After losing on his appeal from a conviction for first-degree murder, the petitioner-appellant urges this Court to reverse the *6order of the trial court denying him post-conviction relief, stating as grounds for such relief that he was denied his right to be present at all critical stages of his trial, alleging that he was not present when a supplementary instruction was read to the jury. Inasmuch as the petitioner failed to raise this issue during his first appeal, we affirm the trial court. Furthermore, the record being silent as to his presence during this critical stage of the trial, the petitioner has failed to preserve the alleged error and therefore there is nothing to review.
Petitioner-appellant was tried and convicted of first-degree murder in the district court. A direct appeal was taken raising certain errors in procedure at the defendant’s trial and is reported in State v. Cranford, 83 N.M. 294, 491 P.2d 511 (1971).
Petitioner claims that on April 16, 1971, during his trial, a supplementary shotgun instruction was read to the jury, allegedly outside his presence. Subsequently, petitioner filed a Rule 93 motion on September 11, 1974, requesting post-conviction relief. N.M.R.Civ.P. 93 [§ 21-1-1(93), N.M.S.A. 1953 (Repl. 1970)]. The trial court summarily denied this motion and an appeal was filed. This Court issued a mandate on November 10, 1975, directing the trial court to hear petitioner’s claim that he was not present during the submission of a supplementary instruction to the jury. This matter also came before this Court on petitioner’s original habeas corpus proceeding, alleging that he had not been given a hearing pursuant to the previous mandate of this Court. Another mandate was issued on October 19,1977, directing the trial court to comply with the November 1975 mandate.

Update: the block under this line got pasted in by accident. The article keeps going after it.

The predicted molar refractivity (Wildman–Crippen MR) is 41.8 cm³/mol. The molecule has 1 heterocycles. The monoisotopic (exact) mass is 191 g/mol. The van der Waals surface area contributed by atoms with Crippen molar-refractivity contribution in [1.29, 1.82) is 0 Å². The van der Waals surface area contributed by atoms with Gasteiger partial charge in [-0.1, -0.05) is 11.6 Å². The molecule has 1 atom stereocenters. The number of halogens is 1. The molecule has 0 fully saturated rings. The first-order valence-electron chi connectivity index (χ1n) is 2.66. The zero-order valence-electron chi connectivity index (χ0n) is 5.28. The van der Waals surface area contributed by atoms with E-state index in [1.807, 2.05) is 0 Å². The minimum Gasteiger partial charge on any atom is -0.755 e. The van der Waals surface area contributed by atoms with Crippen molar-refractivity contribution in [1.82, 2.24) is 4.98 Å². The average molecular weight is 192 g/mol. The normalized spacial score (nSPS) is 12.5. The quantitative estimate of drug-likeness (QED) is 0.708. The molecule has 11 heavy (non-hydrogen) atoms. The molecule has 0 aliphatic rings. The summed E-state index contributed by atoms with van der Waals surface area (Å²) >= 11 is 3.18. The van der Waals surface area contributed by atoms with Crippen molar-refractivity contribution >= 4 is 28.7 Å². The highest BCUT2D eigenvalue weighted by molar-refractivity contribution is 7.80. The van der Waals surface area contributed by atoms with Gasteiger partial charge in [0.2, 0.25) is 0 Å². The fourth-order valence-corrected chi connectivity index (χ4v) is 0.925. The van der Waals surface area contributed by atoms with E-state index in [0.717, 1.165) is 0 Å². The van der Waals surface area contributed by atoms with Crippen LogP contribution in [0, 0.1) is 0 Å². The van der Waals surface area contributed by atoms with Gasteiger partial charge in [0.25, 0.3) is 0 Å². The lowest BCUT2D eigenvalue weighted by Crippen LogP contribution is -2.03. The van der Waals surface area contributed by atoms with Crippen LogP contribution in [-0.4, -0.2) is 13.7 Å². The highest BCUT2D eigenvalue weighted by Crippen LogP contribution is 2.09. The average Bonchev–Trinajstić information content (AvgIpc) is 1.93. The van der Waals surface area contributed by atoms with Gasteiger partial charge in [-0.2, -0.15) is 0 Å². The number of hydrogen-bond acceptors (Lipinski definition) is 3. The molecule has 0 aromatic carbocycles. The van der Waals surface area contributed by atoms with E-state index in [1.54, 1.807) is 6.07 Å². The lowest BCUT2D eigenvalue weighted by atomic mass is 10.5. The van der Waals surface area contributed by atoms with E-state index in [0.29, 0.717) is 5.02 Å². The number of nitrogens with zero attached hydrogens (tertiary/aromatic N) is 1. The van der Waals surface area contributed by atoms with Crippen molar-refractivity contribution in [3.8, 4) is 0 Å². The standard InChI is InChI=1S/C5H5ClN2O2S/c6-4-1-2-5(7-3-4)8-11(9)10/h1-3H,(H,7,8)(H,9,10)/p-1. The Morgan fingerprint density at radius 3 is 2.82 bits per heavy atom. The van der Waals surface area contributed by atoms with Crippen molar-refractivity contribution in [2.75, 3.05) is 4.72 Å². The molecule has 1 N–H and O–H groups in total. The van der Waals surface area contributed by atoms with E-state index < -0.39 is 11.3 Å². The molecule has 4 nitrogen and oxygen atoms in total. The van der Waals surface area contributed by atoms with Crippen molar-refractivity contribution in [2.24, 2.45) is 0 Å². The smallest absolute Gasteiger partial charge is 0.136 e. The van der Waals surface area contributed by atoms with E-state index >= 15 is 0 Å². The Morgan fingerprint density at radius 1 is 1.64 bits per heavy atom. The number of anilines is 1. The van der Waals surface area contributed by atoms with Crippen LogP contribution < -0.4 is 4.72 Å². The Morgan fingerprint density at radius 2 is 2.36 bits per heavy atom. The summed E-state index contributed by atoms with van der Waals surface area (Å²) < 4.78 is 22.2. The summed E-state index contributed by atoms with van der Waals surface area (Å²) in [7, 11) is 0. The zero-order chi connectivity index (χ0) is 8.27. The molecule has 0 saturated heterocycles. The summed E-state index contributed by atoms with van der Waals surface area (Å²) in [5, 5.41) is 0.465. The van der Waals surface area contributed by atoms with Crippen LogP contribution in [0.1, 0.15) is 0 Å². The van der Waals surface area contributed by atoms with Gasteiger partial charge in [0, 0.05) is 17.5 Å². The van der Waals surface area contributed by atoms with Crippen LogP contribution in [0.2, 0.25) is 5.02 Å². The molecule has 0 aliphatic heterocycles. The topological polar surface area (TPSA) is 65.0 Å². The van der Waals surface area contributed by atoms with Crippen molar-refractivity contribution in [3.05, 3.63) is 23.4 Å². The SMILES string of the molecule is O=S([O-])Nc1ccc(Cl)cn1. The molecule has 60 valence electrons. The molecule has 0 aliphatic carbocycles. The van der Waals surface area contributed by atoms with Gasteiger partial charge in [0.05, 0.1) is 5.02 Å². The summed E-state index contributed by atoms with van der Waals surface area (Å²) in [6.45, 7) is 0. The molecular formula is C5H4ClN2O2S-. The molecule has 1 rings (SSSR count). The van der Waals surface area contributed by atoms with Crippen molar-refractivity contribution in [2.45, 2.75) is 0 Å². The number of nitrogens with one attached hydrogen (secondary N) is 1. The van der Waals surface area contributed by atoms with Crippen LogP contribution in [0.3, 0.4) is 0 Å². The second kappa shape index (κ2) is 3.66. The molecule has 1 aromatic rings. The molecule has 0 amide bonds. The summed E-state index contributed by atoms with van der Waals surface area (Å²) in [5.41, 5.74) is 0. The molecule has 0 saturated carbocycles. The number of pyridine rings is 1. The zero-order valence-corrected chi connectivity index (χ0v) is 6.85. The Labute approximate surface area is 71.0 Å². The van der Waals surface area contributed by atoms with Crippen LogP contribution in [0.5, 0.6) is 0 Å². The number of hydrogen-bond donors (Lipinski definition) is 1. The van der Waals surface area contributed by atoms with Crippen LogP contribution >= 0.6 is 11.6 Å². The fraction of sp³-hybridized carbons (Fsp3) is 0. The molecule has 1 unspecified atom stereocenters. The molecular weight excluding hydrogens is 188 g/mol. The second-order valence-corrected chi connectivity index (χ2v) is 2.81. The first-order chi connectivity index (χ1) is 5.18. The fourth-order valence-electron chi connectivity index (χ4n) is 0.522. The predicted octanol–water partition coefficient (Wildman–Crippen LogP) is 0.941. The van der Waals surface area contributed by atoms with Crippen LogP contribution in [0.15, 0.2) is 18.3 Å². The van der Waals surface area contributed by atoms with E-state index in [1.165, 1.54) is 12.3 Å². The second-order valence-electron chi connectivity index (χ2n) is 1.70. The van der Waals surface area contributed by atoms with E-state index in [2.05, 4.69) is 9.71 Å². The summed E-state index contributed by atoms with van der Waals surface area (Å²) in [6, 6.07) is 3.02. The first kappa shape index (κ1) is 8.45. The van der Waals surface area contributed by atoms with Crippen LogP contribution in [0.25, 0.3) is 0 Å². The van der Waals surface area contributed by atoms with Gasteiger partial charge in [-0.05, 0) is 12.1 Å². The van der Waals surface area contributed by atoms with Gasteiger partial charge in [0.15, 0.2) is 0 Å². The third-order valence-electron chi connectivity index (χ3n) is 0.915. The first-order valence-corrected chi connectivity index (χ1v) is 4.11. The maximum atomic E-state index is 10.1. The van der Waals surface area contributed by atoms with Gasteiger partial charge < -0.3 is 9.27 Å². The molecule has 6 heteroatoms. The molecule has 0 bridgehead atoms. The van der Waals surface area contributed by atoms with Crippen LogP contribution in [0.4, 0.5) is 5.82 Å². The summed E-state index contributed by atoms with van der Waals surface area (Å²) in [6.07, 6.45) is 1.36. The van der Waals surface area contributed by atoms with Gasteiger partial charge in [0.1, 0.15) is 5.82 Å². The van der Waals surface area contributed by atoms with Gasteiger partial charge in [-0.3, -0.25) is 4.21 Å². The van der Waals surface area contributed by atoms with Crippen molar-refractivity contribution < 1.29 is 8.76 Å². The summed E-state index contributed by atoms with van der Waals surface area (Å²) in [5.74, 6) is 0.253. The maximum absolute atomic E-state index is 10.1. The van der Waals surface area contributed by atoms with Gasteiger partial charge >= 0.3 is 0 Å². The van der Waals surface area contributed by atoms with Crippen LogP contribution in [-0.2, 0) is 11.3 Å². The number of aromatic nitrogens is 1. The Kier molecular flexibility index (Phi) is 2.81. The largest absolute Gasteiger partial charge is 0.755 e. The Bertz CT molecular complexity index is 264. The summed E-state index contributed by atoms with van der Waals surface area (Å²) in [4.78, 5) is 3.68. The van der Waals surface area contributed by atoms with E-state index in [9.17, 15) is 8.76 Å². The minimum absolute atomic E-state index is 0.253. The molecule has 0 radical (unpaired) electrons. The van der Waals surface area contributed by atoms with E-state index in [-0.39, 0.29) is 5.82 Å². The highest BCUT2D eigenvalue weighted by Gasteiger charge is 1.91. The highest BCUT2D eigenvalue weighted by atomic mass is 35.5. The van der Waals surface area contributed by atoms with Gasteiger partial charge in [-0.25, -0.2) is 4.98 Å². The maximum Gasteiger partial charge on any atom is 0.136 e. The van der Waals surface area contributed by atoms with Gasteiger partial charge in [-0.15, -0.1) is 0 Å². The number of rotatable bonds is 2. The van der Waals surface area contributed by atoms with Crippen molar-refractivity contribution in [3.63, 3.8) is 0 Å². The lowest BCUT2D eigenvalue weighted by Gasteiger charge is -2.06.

In compliance with these mandates a hearing was held on November 8, 1977, during which time testimony was taken on behalf of the petitioner. No testimony was offered by the prosecution. The trial court entered its finding of facts and conclusions of law and an order denying relief to petitioner. This appeal was taken pursuant to Rule 93(e) which governs appeals from post-conviction motions of this type. § 21-1-1(93)(e).
The relevant facts presently before this Court are as follows. At the culmination of the defendant’s trial for first-degree murder, the jury retired to deliberate on the evening of August 15, 1971. The jury was sent home that evening with instructions to return the following morning to continue deliberations. On that second day of deliberations, the jury was excused for lunch and upon returning from the lunch recess the members were given the contested shotgun supplementary instruction. The record is silent as to the presence of the defendant both at the time the court announced its intentions to give the additional instruction and also at the time the jury was brought in for the reading of the instruction. The only transcript reference to petitioner’s presence in this portion of the trial appears at the time of the return of the jury for its verdict on April 16, 1971.